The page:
According to a recent IEEFA report, employment in the Texas oil and gas sector has rebounded since its September 2020 nadir, and industry leaders are touting the new jobs as an indication that the industry will continue to create jobs over the long term. However, a wider view of the landscape reveals that the oil and gas industry, at slightly more than one-fifth the pace of the statewide average, has been a laggard in Texas employment growth over the past 30 years.

It’s true that oil and gas businesses have added 39,400 jobs, but that’s only a little more than half the number lost during the COVID-19 pandemic. And those figures may be about as good as it gets in the wake of a May report indicating that the job additions may have already plateaued.

Between September 2019 and September 2020, Texas employment for oil and gas extraction, support activities for mining, natural gas distribution, petroleum and coal products manufacturing, pipeline transportation, and gasoline stations industries (all key oil and gas industries) shed 21% of their collective workforce, or 76,300 jobs. If April 2022 employment of 333,900 jobs holds as the plateau for this latest cycle, then peak employment could wind up resembling previous oil and gas busts (see red dashed line in figure above).

While the current environment presents some unique labor challenges, an identifiable long-term employment pattern also exists. In contrast to the overall employment picture – as represented by the Texas Nonfarm Employment, which has steadily risen over the past decade (with the exception of the COVID-19 slump) at a faster clip than the national figure – Texas oil and gas employment has declined over the last two boom-and-bust cycles for oil prices.

Industrial activities driven by the normal phases of resource extraction have changed since 2014. The industry has moved from the exploratory phase of the unconventional drilling of shale and tight oil formations to the development phase. Accompanying the development phase, oil and gas producers have been keenly focused on deploying technologies that drive down their unit costs for production volumes. Multiple wells drilled on a single pad (instead of just one well per pad) and innovations that include automation have combined to squeeze many days out of the drilling and completion process. The advances help explain how similar levels of production can be achieved with fewer rigs and fewer people in the field than a decade ago. The innovation also explains how the industry’s production continues to grow while size of the oil and gas workforce is moving in the opposite direction.

A further widening of the lens, however, reveals that the oil and gas industry is a laggard among all industries for Texas employment growth. From 1990 to the present, the total nonfarm employment payroll in Texas grew from 7.1 million jobs to 13.3 million jobs, an increase of 87 percent. Over the same three decades, employment levels for key oil and gas industries fluctuated with oil prices, from a low of 246,800 in 2003 to a record of 429,300 in 2014. Overall industry employment in 1990 was 272,600; most recently it was 330,400, up only 22 percent, or just slightly more than one-fifth the pace of overall Texas employmentgrowth.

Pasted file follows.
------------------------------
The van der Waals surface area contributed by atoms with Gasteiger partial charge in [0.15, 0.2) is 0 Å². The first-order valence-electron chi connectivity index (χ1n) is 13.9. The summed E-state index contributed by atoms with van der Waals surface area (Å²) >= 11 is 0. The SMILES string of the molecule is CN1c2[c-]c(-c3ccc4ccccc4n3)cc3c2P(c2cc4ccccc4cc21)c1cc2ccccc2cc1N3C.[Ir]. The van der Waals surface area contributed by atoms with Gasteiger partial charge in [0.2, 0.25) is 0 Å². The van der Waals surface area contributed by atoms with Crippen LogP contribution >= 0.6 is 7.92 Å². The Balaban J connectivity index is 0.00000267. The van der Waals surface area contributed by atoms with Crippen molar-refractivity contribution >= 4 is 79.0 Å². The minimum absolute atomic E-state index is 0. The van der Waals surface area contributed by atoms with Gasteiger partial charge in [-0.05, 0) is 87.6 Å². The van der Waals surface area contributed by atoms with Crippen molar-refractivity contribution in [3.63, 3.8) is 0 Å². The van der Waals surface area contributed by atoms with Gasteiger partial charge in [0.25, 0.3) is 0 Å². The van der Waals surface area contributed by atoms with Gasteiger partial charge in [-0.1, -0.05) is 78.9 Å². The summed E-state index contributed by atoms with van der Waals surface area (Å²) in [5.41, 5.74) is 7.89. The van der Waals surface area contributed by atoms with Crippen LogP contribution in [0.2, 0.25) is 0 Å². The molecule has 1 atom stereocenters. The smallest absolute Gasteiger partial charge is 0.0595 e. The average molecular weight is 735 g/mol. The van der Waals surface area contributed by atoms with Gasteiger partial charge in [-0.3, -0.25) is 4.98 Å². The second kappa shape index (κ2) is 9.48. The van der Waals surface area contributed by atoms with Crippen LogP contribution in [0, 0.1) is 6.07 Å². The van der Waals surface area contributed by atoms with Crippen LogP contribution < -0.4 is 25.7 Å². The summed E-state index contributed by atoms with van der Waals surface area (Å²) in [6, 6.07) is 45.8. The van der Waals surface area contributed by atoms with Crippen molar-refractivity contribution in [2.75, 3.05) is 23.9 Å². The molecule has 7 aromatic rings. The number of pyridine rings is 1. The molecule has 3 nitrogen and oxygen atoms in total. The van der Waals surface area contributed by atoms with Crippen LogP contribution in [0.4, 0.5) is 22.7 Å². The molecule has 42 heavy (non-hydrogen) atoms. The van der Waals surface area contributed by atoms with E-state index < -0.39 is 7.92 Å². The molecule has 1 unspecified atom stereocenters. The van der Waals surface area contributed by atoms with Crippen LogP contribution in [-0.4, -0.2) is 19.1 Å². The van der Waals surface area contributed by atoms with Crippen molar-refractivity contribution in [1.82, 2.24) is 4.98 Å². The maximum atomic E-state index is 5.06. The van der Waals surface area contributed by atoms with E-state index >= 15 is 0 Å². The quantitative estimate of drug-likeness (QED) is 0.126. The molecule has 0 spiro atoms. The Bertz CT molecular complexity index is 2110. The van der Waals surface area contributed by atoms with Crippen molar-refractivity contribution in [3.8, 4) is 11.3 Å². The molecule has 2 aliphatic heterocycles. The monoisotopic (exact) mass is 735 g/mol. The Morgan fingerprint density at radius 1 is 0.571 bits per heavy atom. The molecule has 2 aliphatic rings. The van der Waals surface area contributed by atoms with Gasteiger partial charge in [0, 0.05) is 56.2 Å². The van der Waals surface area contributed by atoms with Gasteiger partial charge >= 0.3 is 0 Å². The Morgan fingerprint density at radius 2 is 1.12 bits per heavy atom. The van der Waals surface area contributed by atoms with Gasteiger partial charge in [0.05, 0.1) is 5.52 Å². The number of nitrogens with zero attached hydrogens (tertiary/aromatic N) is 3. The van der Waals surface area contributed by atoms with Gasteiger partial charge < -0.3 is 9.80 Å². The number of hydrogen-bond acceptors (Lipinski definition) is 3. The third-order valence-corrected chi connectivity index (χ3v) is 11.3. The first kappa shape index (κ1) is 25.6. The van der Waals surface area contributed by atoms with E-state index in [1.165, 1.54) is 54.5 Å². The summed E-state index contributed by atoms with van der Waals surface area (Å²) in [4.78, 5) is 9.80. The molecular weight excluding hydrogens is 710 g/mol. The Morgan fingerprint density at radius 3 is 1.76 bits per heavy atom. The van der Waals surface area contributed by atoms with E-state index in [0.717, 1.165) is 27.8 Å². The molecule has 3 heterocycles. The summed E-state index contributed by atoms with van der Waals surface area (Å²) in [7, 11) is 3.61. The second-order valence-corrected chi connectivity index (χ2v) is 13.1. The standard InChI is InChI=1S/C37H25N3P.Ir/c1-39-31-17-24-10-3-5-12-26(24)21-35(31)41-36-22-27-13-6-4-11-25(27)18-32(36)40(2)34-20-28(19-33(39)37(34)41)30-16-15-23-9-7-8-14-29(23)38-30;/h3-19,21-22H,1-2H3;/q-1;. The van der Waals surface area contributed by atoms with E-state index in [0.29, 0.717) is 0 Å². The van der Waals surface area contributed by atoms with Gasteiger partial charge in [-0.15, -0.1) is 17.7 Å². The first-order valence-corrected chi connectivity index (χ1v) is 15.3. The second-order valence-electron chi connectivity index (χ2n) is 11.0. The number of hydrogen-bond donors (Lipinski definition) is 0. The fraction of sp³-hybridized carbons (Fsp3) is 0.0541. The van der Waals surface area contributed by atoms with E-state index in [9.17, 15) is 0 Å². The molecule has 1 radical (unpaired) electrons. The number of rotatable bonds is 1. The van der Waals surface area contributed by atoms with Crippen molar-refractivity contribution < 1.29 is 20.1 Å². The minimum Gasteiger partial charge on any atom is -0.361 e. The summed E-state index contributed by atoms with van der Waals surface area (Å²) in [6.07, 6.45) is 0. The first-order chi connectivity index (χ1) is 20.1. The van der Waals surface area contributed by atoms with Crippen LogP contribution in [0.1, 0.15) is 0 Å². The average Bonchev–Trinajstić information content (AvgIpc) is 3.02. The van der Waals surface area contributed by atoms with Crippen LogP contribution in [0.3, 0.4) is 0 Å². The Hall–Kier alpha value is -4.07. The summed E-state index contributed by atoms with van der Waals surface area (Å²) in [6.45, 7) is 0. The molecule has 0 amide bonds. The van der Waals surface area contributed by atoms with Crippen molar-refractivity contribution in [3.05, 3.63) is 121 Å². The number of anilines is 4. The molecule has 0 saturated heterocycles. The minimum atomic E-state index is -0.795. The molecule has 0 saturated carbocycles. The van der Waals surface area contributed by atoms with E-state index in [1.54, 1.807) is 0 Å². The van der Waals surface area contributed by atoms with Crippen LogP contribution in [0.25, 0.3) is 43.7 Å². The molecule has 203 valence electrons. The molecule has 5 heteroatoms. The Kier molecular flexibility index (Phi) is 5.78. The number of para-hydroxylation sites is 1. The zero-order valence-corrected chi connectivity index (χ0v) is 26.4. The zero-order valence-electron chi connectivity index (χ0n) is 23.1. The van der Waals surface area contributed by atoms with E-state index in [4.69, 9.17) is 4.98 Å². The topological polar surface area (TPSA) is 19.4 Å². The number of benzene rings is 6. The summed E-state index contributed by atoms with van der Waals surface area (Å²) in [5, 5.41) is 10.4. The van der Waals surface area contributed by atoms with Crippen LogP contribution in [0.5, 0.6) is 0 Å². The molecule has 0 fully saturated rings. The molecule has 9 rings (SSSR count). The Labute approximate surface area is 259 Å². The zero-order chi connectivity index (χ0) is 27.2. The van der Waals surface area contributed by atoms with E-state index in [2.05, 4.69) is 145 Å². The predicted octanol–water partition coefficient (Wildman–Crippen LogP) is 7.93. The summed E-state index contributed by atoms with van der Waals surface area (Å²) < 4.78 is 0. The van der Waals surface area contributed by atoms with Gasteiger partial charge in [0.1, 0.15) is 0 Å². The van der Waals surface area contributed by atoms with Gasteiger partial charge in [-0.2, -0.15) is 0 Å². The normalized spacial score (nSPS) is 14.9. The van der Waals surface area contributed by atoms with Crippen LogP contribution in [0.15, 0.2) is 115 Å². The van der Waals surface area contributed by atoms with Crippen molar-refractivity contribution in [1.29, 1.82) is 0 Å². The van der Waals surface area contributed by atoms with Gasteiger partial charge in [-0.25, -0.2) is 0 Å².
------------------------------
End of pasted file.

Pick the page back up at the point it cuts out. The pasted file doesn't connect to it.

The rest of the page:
Over the last 32 years, key oil and gas industries in Texas have grown at an annual pace of 0.6 percent. More recently between 2020 and 2021—a time of recovery for the overall economy—the key oil and gas industries in Texas shed jobs by an average of 3.3 percent annually. 

Similar observations were recorded in the recent U.S. Department of Energy’s U.S. Energy and Employment Jobs Report (USEER). The compendium reports on state and nationalemployment trends by energy technology groups, which it breaks into five major categories: Electric power generation; motor vehicles; energy efficiency; transmission, distribution, and storage; and fuels. The fuels group offers some overlap with the key oil and gas industries we selected. The overlap consists primarily in two (natural gas, oil & other petroleum) of its seven sub-technology areas and accounts for 92% of the 265,273 fuel jobs found in Texas.

Of the 30,903 net annual employment additions in Texas reported in the 2022 Energy Employment by State USEER, about 13,000 were new jobs created in sustainable technologies like low or zero-carbon vehicles, energy efficiency, and solar. Table 1 highlights the year-over-year employment changes for the energy sectors.  The fuels group was the only sector to lose jobs in 2021.

The cognitive dissonance of some policymakers can be summed up as the belief that the oil and gas industry is a job-creating system.  Texas, which is home to 11 percent of all U.S. energy jobs, did not create new oil and gas jobs last year—even though oil and gas prices were steadily improving throughout 2021.  

A survey of employers within the fuels group suggests they embrace this dissonance, too, even though they reacted cautiously in their hiring practices last year.  Fuels employers were the second-most optimistic group when polled on their hiring expectations over the next 12 months (NTM).

Over both the long and short term, it has become apparent that the Texas upstream fossil fuel industry is not supporting job growth. Figures parsed by both the Bureau of Labor Statistics and the Department of Energy lead to similar findings of unfavorable employment trends in the oil and gas sector. Instead, the Texas job growth is occurring in energy-efficient HVAC systems, electric cars, and solar.  

With oil and gas employment in Texas clearly on a long-term downward trend, the industry is not the job creator that many have believed. Economic development planners and employment policy strategists in the state should take heed of this reality as they work to enhance Texas’s future.

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